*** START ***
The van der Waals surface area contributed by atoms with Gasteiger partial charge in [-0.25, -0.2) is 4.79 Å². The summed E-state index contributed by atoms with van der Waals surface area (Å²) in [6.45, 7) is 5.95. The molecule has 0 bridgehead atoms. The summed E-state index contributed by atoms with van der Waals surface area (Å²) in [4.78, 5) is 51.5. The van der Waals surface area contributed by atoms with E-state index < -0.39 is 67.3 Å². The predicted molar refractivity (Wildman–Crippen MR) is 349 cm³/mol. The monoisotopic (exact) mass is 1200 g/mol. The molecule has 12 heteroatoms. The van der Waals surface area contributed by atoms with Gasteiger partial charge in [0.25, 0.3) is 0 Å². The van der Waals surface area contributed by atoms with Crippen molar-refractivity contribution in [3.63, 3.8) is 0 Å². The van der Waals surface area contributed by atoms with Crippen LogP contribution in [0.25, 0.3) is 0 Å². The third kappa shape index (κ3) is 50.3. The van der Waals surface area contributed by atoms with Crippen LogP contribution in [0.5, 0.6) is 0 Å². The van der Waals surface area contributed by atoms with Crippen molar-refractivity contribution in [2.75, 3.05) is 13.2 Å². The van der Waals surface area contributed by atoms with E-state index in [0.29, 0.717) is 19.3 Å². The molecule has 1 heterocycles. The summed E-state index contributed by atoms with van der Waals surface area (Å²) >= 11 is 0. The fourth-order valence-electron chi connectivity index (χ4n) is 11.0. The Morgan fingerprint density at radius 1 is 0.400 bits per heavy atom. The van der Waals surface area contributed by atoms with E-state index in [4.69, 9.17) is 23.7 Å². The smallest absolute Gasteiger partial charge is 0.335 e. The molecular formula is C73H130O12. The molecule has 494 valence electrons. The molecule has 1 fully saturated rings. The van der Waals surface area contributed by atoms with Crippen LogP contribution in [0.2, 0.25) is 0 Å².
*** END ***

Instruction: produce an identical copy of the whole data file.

The van der Waals surface area contributed by atoms with Gasteiger partial charge in [-0.25, -0.2) is 4.79 Å². The summed E-state index contributed by atoms with van der Waals surface area (Å²) in [6.45, 7) is 5.95. The molecule has 0 bridgehead atoms. The summed E-state index contributed by atoms with van der Waals surface area (Å²) in [4.78, 5) is 51.5. The van der Waals surface area contributed by atoms with E-state index < -0.39 is 67.3 Å². The predicted molar refractivity (Wildman–Crippen MR) is 349 cm³/mol. The monoisotopic (exact) mass is 1200 g/mol. The molecule has 12 heteroatoms. The van der Waals surface area contributed by atoms with Gasteiger partial charge in [0.25, 0.3) is 0 Å². The van der Waals surface area contributed by atoms with Crippen molar-refractivity contribution in [3.63, 3.8) is 0 Å². The van der Waals surface area contributed by atoms with Crippen LogP contribution in [0.25, 0.3) is 0 Å². The third kappa shape index (κ3) is 50.3. The van der Waals surface area contributed by atoms with Crippen LogP contribution in [0.5, 0.6) is 0 Å². The van der Waals surface area contributed by atoms with Crippen molar-refractivity contribution in [2.75, 3.05) is 13.2 Å². The van der Waals surface area contributed by atoms with E-state index in [0.29, 0.717) is 19.3 Å². The molecule has 1 heterocycles. The summed E-state index contributed by atoms with van der Waals surface area (Å²) >= 11 is 0. The fourth-order valence-electron chi connectivity index (χ4n) is 11.0. The Morgan fingerprint density at radius 1 is 0.400 bits per heavy atom. The van der Waals surface area contributed by atoms with E-state index in [4.69, 9.17) is 23.7 Å². The smallest absolute Gasteiger partial charge is 0.335 e. The molecular formula is C73H130O12. The molecule has 494 valence electrons. The molecule has 1 fully saturated rings. The van der Waals surface area contributed by atoms with Crippen LogP contribution in [0.2, 0.25) is 0 Å².